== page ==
CocoaAction Brasil and the World Cocoa Foundation recently held the Annual Cocoa Forum – one of the foremost events related to sustainable cocoa growing in Brazil – in Ilhéus, Bahia. Fundo Vale took part in a talk called “Social Challenges and Promoting Actions to Support the Development of Cocoa Cultivation.”

Photos: Ana Lee / CocoaAction Brasil

The Sixth Annual Cocoa Forum, held by CocoaAction Brasil in partnership with Sebrae and Grupo M21, in Ilhéus, Bahia, exceeded all expectations. The event, which ended on July 21, attracted a record number of participants (more than 900), including cocoa producers, technicians, organizations, manufacturers, government officials and experts, who came together to discuss global demands for sustainability, the efficient management of shaded agroforestry systems, fertilization and prevention of fungal diseases, among other initiatives to boost farmers’ productivity and profitability.

Highlights of event:

SUSTAINABILITY: Thais Ferraz of the Arapyaú Institute discussed the urgent need to fight climate change and shift to a low-carbon economy. She focused on green businesses, which have been driving biodiversity restoration projects. This is an opportunity for cocoa, which in Brazil is generally grown in agroforestry systems in the Amazon and in the Atlantic Forest in Bahia.

COOPERATIVE MOVEMENT: Renato de Melo of Coomap emphasized the importance of the cooperative movement, especially for small farmers. He stressed that cooperatives have the role of facilitating operations for their members and making them more secure and efficient. “Unity, technical assistance and professional management have put Coomap on another level. Our members’ coffee revenue increased from R$4.9 million in 2006 to R$280 million in 2022, based on the same base of members,” he said.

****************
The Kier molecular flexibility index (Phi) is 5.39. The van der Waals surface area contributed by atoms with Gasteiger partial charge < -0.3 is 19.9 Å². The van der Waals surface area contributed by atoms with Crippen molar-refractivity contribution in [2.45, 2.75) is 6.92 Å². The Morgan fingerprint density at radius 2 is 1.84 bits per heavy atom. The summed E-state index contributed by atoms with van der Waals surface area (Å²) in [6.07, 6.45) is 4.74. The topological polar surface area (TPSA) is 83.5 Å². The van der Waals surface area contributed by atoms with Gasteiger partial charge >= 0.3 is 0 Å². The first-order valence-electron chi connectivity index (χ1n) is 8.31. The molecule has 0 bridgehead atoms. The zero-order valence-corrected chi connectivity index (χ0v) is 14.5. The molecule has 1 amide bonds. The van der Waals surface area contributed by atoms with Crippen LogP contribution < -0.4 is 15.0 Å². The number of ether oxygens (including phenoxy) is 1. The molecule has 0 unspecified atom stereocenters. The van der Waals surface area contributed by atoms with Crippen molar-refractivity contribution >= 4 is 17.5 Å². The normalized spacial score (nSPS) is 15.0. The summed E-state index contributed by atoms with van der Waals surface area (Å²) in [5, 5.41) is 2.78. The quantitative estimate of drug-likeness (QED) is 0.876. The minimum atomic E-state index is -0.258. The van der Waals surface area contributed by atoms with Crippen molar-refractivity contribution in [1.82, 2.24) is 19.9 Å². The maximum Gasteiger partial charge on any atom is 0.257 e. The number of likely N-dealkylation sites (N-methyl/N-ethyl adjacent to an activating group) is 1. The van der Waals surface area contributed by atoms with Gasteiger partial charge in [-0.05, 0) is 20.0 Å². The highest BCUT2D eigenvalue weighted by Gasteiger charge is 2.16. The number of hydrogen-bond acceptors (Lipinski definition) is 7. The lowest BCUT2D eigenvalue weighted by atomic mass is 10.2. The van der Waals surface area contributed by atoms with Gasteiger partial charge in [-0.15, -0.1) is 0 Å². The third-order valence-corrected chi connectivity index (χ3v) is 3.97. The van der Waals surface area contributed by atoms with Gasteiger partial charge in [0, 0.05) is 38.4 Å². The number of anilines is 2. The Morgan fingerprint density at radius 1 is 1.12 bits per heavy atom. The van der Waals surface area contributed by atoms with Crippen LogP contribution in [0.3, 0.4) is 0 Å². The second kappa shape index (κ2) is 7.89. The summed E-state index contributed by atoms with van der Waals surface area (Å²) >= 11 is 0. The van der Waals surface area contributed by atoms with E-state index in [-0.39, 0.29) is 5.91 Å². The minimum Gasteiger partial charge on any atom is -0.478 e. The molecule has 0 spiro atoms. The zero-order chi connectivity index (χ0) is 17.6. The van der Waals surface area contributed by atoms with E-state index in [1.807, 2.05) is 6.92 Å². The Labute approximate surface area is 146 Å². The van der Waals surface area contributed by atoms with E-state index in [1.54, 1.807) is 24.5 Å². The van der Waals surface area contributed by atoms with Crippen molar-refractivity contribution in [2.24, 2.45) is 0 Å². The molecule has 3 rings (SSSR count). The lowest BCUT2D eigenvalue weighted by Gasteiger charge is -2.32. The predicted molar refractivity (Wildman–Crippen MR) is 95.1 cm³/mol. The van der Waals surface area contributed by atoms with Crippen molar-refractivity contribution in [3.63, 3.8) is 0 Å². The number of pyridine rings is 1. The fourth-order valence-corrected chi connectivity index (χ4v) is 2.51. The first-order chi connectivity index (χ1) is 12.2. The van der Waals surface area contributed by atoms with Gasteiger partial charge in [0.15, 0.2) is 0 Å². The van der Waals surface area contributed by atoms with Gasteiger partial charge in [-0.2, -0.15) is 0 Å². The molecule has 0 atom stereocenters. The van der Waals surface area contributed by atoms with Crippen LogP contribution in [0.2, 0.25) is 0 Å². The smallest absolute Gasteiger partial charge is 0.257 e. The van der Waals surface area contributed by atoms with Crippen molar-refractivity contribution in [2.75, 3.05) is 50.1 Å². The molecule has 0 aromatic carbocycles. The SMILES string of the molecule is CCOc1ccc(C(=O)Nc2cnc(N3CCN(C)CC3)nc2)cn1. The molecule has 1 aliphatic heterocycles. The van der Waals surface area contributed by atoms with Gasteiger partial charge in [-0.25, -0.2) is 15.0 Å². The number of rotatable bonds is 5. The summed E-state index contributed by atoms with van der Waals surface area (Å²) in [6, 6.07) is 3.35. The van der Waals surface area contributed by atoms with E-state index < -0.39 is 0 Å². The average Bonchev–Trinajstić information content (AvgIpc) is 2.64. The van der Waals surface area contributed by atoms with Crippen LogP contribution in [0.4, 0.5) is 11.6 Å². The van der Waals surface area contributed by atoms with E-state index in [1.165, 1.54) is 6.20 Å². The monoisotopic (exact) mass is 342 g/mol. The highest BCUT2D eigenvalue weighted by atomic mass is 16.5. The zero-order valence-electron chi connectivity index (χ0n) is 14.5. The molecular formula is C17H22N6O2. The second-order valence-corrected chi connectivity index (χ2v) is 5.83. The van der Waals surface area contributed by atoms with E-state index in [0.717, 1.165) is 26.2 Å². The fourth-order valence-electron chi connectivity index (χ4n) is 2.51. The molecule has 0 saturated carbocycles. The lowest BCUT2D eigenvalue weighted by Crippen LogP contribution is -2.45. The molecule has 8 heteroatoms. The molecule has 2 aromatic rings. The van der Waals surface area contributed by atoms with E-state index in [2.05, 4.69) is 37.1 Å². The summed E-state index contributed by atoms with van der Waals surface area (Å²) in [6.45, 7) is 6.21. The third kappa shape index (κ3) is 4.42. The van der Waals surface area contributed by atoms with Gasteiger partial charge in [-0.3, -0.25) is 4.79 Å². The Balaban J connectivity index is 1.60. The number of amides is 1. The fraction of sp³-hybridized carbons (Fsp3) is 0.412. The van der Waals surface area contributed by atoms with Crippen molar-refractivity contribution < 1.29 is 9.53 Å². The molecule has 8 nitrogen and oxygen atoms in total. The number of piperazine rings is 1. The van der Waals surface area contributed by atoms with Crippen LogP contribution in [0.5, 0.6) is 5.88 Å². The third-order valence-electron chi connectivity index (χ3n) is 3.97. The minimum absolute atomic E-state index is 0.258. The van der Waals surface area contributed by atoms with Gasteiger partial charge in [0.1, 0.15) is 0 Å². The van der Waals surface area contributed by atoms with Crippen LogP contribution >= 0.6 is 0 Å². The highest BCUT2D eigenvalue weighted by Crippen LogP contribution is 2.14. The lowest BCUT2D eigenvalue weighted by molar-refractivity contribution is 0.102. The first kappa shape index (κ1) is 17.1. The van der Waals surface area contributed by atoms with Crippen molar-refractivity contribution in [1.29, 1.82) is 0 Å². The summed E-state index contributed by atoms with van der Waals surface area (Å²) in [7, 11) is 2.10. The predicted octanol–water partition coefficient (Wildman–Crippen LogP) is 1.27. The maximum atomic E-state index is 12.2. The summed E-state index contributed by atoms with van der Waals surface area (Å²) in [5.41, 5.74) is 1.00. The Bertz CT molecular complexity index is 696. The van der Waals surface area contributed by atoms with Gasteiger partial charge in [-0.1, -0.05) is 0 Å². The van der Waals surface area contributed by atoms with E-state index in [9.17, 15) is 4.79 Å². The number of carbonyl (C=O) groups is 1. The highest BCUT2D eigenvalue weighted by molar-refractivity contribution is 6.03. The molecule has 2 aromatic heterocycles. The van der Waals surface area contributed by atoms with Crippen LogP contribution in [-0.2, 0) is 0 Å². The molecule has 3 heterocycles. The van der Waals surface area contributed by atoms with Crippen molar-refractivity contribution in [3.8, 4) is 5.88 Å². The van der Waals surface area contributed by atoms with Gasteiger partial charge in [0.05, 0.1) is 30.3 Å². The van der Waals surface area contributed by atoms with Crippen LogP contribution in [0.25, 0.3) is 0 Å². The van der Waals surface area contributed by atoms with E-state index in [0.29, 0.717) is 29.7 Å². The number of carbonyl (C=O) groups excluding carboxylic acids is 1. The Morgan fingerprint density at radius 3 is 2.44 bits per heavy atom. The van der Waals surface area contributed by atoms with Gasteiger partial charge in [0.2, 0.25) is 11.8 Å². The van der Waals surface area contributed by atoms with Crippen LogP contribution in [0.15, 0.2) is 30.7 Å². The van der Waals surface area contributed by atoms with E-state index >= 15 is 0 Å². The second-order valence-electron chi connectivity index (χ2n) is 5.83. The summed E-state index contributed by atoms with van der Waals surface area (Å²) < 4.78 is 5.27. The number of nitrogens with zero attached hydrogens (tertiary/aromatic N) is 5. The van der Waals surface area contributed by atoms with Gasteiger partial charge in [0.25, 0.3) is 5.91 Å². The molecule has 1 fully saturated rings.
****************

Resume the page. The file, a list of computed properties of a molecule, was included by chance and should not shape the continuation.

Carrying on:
IMPACT INVESTING: “This type of capital is concerned about generating two things together: a financial return and social and/or environmental transformation,” explained Daniel Brandão of Vox Capital. A good example is provided by the sustainable agribusiness receivables certificates launched by Tabôa in 2020, which raised R$1 million and benefited 290 cocoa producers. “We believe that access to credit must be accompanied by technical assistance,” said Roberto Vilela of Tabôa, which will soon launch another agribusiness receivables certificate scheme, this time worth R$7 million.

TECHNICAL ASSISTANCE: This is a key factor for the chain’s development. In this context, Cacau Mais stands out. This program, run by Ciapra, a consortium spanning 14 municipalities in southern Bahia, now serves 2,400 family farmers. The goal is to raise coffee production from 14 arrobas para 80 arrobas per hectare in the space of three years. (One arroba is equivalent to 25 pounds or 12 kg.)

SUCCESS STORY: The presentation by producer Rosana Leite and her husband Gilson was the high point of the forum’s second day. “Cacau Mais was a watershed moment in our lives,” said Rosana, who grows cocoa on three hectares. According to her, the program, as well as analyzing the soil and then supplying lime and gypsum, teaches farmers how to grow cocoa optimally. This transformed the family’s farm and caused their output to soar from 35 to 100 arrobas per hectare in 2022.

FROSTY POD ROT: Brazil was the last cocoa-producing country to record this disease. Finally, the fungus was identified in Acre in 2021. “It is hard to eliminate this disease, which can destroy between 20% and 90% of output, but it can be prevented and controlled,” the speakers explained. Among other preventive tips, they recommend that farmers manage the environment to reduce humidity, quickly dispose of contaminated fruits and apply urea.

The sixth edition of the Annual Cocoa Forum occurred on July 20 and 21, as part of Chocolat Festival Bahia. The forum is an event held every year by CocoaAction to bring together the chain’s stakeholders, share knowledge, promote dialogue and facilitate networking.

Source: CocoaAction Brasil’s Press Office